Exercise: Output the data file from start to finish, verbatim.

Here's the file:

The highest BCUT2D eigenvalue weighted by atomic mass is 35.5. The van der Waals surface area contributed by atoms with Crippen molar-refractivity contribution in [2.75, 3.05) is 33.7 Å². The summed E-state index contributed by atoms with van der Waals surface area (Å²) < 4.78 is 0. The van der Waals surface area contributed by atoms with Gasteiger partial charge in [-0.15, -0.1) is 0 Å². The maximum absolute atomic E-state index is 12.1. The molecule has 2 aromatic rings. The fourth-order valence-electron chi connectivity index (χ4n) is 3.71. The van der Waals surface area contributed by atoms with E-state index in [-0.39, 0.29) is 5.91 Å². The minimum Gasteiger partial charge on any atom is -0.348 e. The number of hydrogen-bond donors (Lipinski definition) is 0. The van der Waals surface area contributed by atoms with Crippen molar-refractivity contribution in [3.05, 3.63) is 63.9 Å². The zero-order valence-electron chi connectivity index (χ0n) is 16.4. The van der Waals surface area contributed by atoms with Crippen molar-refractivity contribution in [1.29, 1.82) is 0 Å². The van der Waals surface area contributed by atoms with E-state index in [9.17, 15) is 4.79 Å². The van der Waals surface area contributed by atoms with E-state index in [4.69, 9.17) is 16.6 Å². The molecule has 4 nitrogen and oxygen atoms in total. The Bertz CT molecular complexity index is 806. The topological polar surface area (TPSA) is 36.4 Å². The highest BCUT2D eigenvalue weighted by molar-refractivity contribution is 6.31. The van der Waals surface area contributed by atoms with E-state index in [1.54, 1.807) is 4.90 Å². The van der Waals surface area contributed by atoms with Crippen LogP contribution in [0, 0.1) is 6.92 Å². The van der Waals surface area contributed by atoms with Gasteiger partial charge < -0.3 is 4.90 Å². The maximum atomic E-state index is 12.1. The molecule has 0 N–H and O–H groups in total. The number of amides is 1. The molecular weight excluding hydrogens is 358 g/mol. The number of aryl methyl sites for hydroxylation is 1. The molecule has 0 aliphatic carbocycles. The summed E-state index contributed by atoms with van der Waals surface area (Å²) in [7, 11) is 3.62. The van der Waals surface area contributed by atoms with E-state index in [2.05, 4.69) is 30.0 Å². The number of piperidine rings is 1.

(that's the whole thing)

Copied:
The highest BCUT2D eigenvalue weighted by atomic mass is 35.5. The van der Waals surface area contributed by atoms with Crippen molar-refractivity contribution in [2.75, 3.05) is 33.7 Å². The summed E-state index contributed by atoms with van der Waals surface area (Å²) < 4.78 is 0. The van der Waals surface area contributed by atoms with Gasteiger partial charge in [-0.15, -0.1) is 0 Å². The maximum absolute atomic E-state index is 12.1. The molecule has 2 aromatic rings. The fourth-order valence-electron chi connectivity index (χ4n) is 3.71. The van der Waals surface area contributed by atoms with E-state index in [-0.39, 0.29) is 5.91 Å². The minimum Gasteiger partial charge on any atom is -0.348 e. The number of hydrogen-bond donors (Lipinski definition) is 0. The van der Waals surface area contributed by atoms with Crippen molar-refractivity contribution in [3.05, 3.63) is 63.9 Å². The zero-order valence-electron chi connectivity index (χ0n) is 16.4. The van der Waals surface area contributed by atoms with Crippen molar-refractivity contribution in [1.29, 1.82) is 0 Å². The van der Waals surface area contributed by atoms with E-state index in [9.17, 15) is 4.79 Å². The van der Waals surface area contributed by atoms with E-state index in [4.69, 9.17) is 16.6 Å². The molecule has 4 nitrogen and oxygen atoms in total. The Bertz CT molecular complexity index is 806. The topological polar surface area (TPSA) is 36.4 Å². The highest BCUT2D eigenvalue weighted by molar-refractivity contribution is 6.31. The van der Waals surface area contributed by atoms with E-state index in [1.54, 1.807) is 4.90 Å². The van der Waals surface area contributed by atoms with Crippen LogP contribution in [0, 0.1) is 6.92 Å². The van der Waals surface area contributed by atoms with Gasteiger partial charge < -0.3 is 4.90 Å². The maximum atomic E-state index is 12.1. The molecule has 0 N–H and O–H groups in total. The number of amides is 1. The molecular weight excluding hydrogens is 358 g/mol. The number of aryl methyl sites for hydroxylation is 1. The molecule has 0 aliphatic carbocycles. The summed E-state index contributed by atoms with van der Waals surface area (Å²) in [7, 11) is 3.62. The van der Waals surface area contributed by atoms with E-state index in [2.05, 4.69) is 30.0 Å². The number of piperidine rings is 1.